Daniel Kunitz:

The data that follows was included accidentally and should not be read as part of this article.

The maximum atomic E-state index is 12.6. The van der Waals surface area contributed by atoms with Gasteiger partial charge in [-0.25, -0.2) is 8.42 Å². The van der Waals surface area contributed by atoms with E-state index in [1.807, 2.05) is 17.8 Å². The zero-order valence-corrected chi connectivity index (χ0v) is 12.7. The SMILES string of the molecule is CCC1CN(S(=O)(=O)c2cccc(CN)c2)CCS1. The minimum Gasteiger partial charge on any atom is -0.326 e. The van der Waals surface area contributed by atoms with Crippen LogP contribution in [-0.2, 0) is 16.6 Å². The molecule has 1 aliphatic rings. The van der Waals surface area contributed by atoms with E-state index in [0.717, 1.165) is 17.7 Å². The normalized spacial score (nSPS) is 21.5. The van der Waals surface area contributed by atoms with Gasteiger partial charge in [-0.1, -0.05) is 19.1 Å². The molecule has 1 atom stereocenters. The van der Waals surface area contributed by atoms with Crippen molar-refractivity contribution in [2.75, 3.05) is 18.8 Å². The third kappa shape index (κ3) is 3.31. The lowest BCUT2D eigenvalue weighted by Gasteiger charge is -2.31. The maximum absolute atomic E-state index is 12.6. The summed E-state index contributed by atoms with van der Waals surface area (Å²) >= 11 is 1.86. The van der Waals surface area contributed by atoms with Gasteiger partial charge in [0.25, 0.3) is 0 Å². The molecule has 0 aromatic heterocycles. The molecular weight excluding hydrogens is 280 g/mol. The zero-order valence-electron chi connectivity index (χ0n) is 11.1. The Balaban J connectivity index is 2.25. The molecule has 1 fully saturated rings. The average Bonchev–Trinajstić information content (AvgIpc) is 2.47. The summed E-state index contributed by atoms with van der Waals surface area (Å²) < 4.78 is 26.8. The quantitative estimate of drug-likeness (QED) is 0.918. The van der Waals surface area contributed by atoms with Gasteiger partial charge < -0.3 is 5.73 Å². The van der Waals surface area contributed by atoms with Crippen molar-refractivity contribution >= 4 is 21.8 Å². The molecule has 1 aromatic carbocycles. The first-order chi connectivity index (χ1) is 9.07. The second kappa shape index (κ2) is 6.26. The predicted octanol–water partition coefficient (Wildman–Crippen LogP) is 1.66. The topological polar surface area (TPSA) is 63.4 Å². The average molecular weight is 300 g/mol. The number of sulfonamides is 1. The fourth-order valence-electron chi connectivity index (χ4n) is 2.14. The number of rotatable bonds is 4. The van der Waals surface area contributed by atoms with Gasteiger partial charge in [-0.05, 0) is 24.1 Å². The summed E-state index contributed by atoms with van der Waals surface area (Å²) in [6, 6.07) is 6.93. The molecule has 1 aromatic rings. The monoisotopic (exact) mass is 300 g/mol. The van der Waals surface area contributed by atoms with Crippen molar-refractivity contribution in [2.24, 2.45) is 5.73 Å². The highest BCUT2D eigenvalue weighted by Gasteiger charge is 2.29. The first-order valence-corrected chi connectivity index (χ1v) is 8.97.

"Painting: Now and Forever, Part II," a group show occupying both the Matthew Marks and Greene Naftali galleries, refers back to a survey of contemporary painting (Part I) held a decade ago at Marks and the now defunct Pat Hearn Gallery. At the time, when painting was considerably more embattled and the market for it much smaller, the show's title rang defiant; today, it sounds ironic. Part II explores a medium — or approach, since the paint is often absent here — in a state of productive entropy; it is painting that pushes at whatever limits are left. The show pushes harder against those limits at Greene Naftali than at Matthew Marks, though both venues offer a mix of the very contemporary with a few historical works that continue to exert an influence. At the former, a small, ugly mishmash of red and purple and green called "Towards an Abstract Icon" (1980), by Paul Thek, prefaces the current naïve style. To establish a suitably tongue-in-cheek context for this canvas, Mr. Thek set it in a gold frame, replete with a viewing light. This sort of wide-angle art, in which the frame as well as the canvas constitute the work, took hold in the early '80s and, by our time, has generated enough branches of ironic painting to fill out a bush. So in 1981, William Leavitt hung an intentionally pedestrian painting of a blue sea creature on a wall of faux-wood paneling, left a potted plant on the floor in front of it, and called the whole thing "Manta Ray." In 2003, Mike Kelley reversed the procedure. Instead of calling the room with the painting the work, he made a little piece of the room his focus, framing a square swath of carpet doused in orange acrylic and calling it "Carpet #2." Cosima von Bonin dispenses with the paint altogether in her wonderful "Straight, No Chaser" (2007), in which patterned pieces of fabric, affixed to a canvas, form a hard-edged abstract background for a small drawing sewn with white thread. "Moving Circus" (2008) retains the paint but removes the canvas and stretcher. This flag-like work, by Kai Althoff and Erin Allen, consists of interlocking "L"s of blue and red fabric decorated with tempera paints as well as strips of gauzy gray fabric. Unlike the Bonin, the effort in this one seemed as limp as its materials. Among the best of the unpainted paintings is Kelley Walker's untitled screen print on canvas, in which convincing brickwork floats atop images of USA Today pages, from May 27, 2008. Among the blandest are the gloppy versions of the Mona Lisa done by the art collective Gelitin, heavily built up in plasticine on wood. The world might still need to investigate the limits of painting, but it surely doesn't need another Mona Lisa joke. And what is Ellsworth Kelly's elegant "Green Relief" (2007) — an allover green canvas askew atop an allover white one — doing in such raucous company? Although the work here is recent, Mr. Kelly represents a historical precedent for two current, and at times related, tendencies in painting. One is toward treating the picture as an object, like sculpture, as in the Althoff and Allen contribution. The other is toward hard-edged abstraction drained of its Modernist theoretical justification, as in Sergej Jensen's "Werewolf" (2003), a brownish allover rectangle with a bespeckled (the work uses oil paint and saffron) yellow oblique triangle at the left side. At Matthew Marks, the Reena Spaulings piece "Enigma 15" (2008) gestures at both tendencies. It offers a square swath of white tablecloth from a recent art-world dinner with the leftover stains as its "imagery." But on the whole, the work at Marks seems quieter, and certainly more blue-chip. The precursors here are not seldom-seen artists' artists, such as Thek, but names bloated with market value, such as Martin Kippenberger, here representing naïve-style "ugly" painting, and Blinky Palermo, who's on the abstraction-without-ideas team. Recently made pretty, or not so pretty, abstractions — by Daan van Golden and Charline von Heyl, among others — outnumber the limit-testing works. And when they are included, the more challenging pieces at Marks are likely to seem declawed for fine living rooms. Thus, Katharina Fritsch's "Picture with Mirror" (1998), a rectangular mirror in a gorgeous frame, seems more decorative than daring. Ditto "Boston Store" (2008), a throwaway by the talented Mathew Cerletty, in which an abstract logo atop the title words are carefully rendered in oils. Wade Guyton's untitled black "X"s and arrows, all ink-jet prints on linen, retain their house-kitty claws, but do not necessarily require a room of their own, as they're given here. Still, the theme of paintings prodding the notion of painting holds up sturdily in both venues. And for those who wonder why such ironic works stand for painting now, there's another, less impish way to read this show's title: Painting is now and will forever be going through some point in the cycle of destruction and rebuilding. Artists always destroy what was with what is. If the territory of "Part II" is by now well trodden, the vistas offered are, at least, sufficiently exciting to justify the trip.